Allison Williams plays the inventor of a murderous AI doll in a resoundingly stupid but amusingly camp offering from Blumhouse
Say hello to your new best friend. She’s four feet tall, can reel off educational facts at a moment’s notice, and watches you while you sleep with an adoring, unblinking gaze. This is M3GAN – and she’ll do anything for you. Maybe even kill. Like the lyrics to “Titanium” that she warbles sweetly at bedtime, she’s bulletproof, nothing to lose.
In the puckish and pleasingly stupid M3GAN, the latest horror output from Blumhouse, an AI doll wreaks havoc for a Seattle family and a toy manufacturer determined to make a fortune. But where recent releases from this production company have adopted a self-serious tone that has often felt naff or contrived (see: The Black Phone), this is a knowingly silly popcorn movie, perfectly engineered to make its lead villain into an icon.
Allison Williams stars as Gemma, tech-savvy vocal fry Cool Girl who takes in her niece Cady (Violet McGraw) after a car accident leaves the former without a sister and the latter orphaned. Luckily for Cady, Aunt Gemma is a toy designer who has almost finished tinkering with a lifelike robotic doll – and Cady’s the perfect person to test her out. It comes as no surprise when this all starts to go wrong, with M3GAN – short for Model 3 Generative Android – becoming overly protective of her new bestie, determined to eliminate anyone who messes with Cady's happiness.
More meme dream than scream queen, M3GAN’s 12A certificate means that it’s pretty light on truly gnarly kills; it all works best when this diminutive Little Lady Fauntleroy is imparting pithy put-downs and throwing shade. Dressed in preppy buttons and bows and imperceptibly changing her rubbery facial expressions, every thousand-yard stare reaction shot aimed at a new nemesis proves genuinely hilarious. Throw in the way M3GAN runs like a dog and dances like a wet noodle, and you have a compellingly bizarre hero on your hands. Watch it with a big, willing crowd, and you can’t go wrong – or help but root for this tiny legend to win.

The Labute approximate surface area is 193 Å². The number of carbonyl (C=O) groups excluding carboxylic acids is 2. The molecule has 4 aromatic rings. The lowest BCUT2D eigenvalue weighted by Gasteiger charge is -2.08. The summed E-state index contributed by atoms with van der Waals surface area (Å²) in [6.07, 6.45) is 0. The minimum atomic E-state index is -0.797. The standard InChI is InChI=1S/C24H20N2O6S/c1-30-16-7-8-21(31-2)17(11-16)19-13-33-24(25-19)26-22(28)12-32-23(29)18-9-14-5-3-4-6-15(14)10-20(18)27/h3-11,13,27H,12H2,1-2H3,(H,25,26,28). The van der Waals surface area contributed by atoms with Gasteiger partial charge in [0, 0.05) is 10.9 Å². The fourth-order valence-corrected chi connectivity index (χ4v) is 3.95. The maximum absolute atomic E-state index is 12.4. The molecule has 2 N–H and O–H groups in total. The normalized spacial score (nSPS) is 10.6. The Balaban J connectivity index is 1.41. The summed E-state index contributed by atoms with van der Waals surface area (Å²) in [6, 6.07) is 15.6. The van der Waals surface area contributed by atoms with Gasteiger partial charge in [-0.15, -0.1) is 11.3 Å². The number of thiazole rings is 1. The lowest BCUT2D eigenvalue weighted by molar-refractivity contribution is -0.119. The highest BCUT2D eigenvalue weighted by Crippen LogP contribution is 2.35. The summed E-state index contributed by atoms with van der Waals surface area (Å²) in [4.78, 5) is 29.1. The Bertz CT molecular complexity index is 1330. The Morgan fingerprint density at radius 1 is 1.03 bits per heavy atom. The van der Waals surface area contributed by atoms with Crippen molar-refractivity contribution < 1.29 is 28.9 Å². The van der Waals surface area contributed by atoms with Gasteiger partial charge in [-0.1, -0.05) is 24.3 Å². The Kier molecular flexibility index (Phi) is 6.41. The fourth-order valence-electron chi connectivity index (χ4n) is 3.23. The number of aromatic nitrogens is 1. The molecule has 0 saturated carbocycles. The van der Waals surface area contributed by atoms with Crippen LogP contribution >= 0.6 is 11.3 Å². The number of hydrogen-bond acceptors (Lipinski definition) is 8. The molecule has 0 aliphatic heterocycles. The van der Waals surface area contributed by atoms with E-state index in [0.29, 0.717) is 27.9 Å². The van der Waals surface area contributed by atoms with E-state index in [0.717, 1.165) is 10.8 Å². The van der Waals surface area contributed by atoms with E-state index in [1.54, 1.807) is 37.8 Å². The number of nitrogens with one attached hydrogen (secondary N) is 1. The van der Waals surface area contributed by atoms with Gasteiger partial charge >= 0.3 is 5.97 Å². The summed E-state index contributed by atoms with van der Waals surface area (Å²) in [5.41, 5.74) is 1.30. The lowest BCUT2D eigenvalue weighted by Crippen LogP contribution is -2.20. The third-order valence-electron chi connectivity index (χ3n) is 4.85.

It’s worth noting that – as noted in Susan Sontag’s seminal “Notes on Camp”– “one must distinguish between naïve and deliberate camp. Pure camp is always naive. Camp which knows itself to be camp is usually less satisfying.” Just cast an eye over the consciously goofy guerrilla marketing (dancing M3GANs on the top of the Empire State Building), or her Gen-Z lowercase Twitter persona; the generally forced #slay gay icon status loses some of its appeal. And the problem with this sort of movie is that all the best, funniest, campiest scenes have already been used in the trailer and splashed all over social media, leaving the final product to feel like a bit of a let down.
It’s still all ridiculous fun, though, despite offering no real twist on the killer doll trope, nor offering anything particularly inventive stylistically. There’s no profundity about the dangers of technology; this is no dour Black Mirror episode intended to preach. Blumhouse have cracked a formula of producing a relatively cheap film robotically coded for the TiKToK algorithm, with the $30 million box office performance in its US opening weekend proof enough that said formula works. Switch off your brain and plug into M3GAN’s dumb, arch charms – or else.
M3GAN is released in UK cinemas on 13 January.Where to watch